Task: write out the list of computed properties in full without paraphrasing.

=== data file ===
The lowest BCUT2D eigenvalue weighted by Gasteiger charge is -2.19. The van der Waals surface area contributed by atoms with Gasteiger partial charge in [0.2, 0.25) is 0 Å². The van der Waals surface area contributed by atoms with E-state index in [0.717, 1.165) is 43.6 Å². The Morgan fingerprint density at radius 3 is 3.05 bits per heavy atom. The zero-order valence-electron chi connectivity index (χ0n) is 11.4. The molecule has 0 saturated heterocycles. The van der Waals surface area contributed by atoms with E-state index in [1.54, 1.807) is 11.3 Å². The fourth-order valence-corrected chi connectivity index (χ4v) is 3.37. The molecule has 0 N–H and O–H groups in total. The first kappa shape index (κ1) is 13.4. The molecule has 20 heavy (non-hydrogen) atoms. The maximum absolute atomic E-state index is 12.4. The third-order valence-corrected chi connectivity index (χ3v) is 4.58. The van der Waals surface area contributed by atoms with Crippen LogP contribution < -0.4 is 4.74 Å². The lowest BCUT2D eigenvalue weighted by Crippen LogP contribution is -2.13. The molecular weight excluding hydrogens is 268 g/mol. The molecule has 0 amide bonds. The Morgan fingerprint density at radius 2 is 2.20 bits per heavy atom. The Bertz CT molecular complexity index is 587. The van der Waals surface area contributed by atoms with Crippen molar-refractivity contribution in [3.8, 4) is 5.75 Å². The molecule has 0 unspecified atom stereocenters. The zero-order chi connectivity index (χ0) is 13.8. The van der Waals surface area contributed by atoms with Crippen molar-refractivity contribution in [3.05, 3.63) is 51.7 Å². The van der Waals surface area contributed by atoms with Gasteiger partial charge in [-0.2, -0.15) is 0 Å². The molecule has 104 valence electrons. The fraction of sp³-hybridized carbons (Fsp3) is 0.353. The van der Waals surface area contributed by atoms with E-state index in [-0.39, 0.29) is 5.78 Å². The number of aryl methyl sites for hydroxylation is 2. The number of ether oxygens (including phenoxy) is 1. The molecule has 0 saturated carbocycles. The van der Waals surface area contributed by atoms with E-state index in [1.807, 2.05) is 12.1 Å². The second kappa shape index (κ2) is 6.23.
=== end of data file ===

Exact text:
The lowest BCUT2D eigenvalue weighted by Gasteiger charge is -2.19. The van der Waals surface area contributed by atoms with Gasteiger partial charge in [0.2, 0.25) is 0 Å². The van der Waals surface area contributed by atoms with E-state index in [0.717, 1.165) is 43.6 Å². The Morgan fingerprint density at radius 3 is 3.05 bits per heavy atom. The zero-order valence-electron chi connectivity index (χ0n) is 11.4. The molecule has 0 saturated heterocycles. The van der Waals surface area contributed by atoms with E-state index in [1.54, 1.807) is 11.3 Å². The fourth-order valence-corrected chi connectivity index (χ4v) is 3.37. The molecule has 0 N–H and O–H groups in total. The first kappa shape index (κ1) is 13.4. The molecule has 20 heavy (non-hydrogen) atoms. The maximum absolute atomic E-state index is 12.4. The third-order valence-corrected chi connectivity index (χ3v) is 4.58. The van der Waals surface area contributed by atoms with Crippen LogP contribution < -0.4 is 4.74 Å². The lowest BCUT2D eigenvalue weighted by Crippen LogP contribution is -2.13. The molecular weight excluding hydrogens is 268 g/mol. The molecule has 0 amide bonds. The Morgan fingerprint density at radius 2 is 2.20 bits per heavy atom. The Bertz CT molecular complexity index is 587. The van der Waals surface area contributed by atoms with Crippen molar-refractivity contribution in [3.8, 4) is 5.75 Å². The molecule has 0 unspecified atom stereocenters. The zero-order chi connectivity index (χ0) is 13.8. The van der Waals surface area contributed by atoms with Crippen molar-refractivity contribution in [3.05, 3.63) is 51.7 Å². The van der Waals surface area contributed by atoms with Gasteiger partial charge in [-0.2, -0.15) is 0 Å². The molecule has 104 valence electrons. The fraction of sp³-hybridized carbons (Fsp3) is 0.353. The van der Waals surface area contributed by atoms with E-state index in [-0.39, 0.29) is 5.78 Å². The number of aryl methyl sites for hydroxylation is 2. The number of ether oxygens (including phenoxy) is 1. The molecule has 0 saturated carbocycles. The van der Waals surface area contributed by atoms with E-state index in [1.807, 2.05) is 12.1 Å². The second kappa shape index (κ2) is 6.23.